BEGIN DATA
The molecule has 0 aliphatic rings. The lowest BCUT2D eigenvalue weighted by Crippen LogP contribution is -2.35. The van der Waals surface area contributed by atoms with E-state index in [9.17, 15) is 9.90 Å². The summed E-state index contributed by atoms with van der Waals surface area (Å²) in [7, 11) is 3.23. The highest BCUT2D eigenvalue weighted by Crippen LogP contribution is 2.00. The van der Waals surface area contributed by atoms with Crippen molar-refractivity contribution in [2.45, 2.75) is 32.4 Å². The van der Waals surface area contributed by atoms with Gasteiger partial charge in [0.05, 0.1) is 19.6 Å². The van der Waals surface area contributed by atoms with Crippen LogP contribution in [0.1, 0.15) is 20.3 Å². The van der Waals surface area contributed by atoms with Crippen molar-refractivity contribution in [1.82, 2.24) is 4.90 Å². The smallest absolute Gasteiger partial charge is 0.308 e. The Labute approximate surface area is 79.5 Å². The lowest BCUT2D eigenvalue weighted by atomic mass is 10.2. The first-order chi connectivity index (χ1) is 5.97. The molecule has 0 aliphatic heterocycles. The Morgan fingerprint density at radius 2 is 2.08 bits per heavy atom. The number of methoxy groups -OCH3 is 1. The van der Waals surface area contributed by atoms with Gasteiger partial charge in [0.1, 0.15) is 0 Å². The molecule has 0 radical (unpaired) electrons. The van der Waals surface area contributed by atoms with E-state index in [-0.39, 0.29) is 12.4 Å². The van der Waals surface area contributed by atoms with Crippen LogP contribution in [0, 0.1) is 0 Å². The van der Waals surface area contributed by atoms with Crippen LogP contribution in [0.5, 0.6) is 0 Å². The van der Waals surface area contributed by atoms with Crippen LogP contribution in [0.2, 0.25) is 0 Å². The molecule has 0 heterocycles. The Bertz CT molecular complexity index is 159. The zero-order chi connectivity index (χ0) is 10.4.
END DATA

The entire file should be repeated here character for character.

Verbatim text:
The molecule has 0 aliphatic rings. The lowest BCUT2D eigenvalue weighted by Crippen LogP contribution is -2.35. The van der Waals surface area contributed by atoms with E-state index in [9.17, 15) is 9.90 Å². The summed E-state index contributed by atoms with van der Waals surface area (Å²) in [7, 11) is 3.23. The highest BCUT2D eigenvalue weighted by Crippen LogP contribution is 2.00. The van der Waals surface area contributed by atoms with Crippen molar-refractivity contribution in [2.45, 2.75) is 32.4 Å². The van der Waals surface area contributed by atoms with Gasteiger partial charge in [0.05, 0.1) is 19.6 Å². The van der Waals surface area contributed by atoms with Crippen LogP contribution in [0.1, 0.15) is 20.3 Å². The van der Waals surface area contributed by atoms with Crippen molar-refractivity contribution in [1.82, 2.24) is 4.90 Å². The smallest absolute Gasteiger partial charge is 0.308 e. The Labute approximate surface area is 79.5 Å². The lowest BCUT2D eigenvalue weighted by atomic mass is 10.2. The first-order chi connectivity index (χ1) is 5.97. The molecule has 0 aliphatic heterocycles. The Morgan fingerprint density at radius 2 is 2.08 bits per heavy atom. The number of methoxy groups -OCH3 is 1. The van der Waals surface area contributed by atoms with Gasteiger partial charge in [0.1, 0.15) is 0 Å². The molecule has 0 radical (unpaired) electrons. The van der Waals surface area contributed by atoms with E-state index in [-0.39, 0.29) is 12.4 Å². The van der Waals surface area contributed by atoms with Crippen LogP contribution in [0, 0.1) is 0 Å². The van der Waals surface area contributed by atoms with Crippen LogP contribution in [0.5, 0.6) is 0 Å². The van der Waals surface area contributed by atoms with Crippen LogP contribution in [0.2, 0.25) is 0 Å². The molecule has 0 heterocycles. The Bertz CT molecular complexity index is 159. The zero-order chi connectivity index (χ0) is 10.4.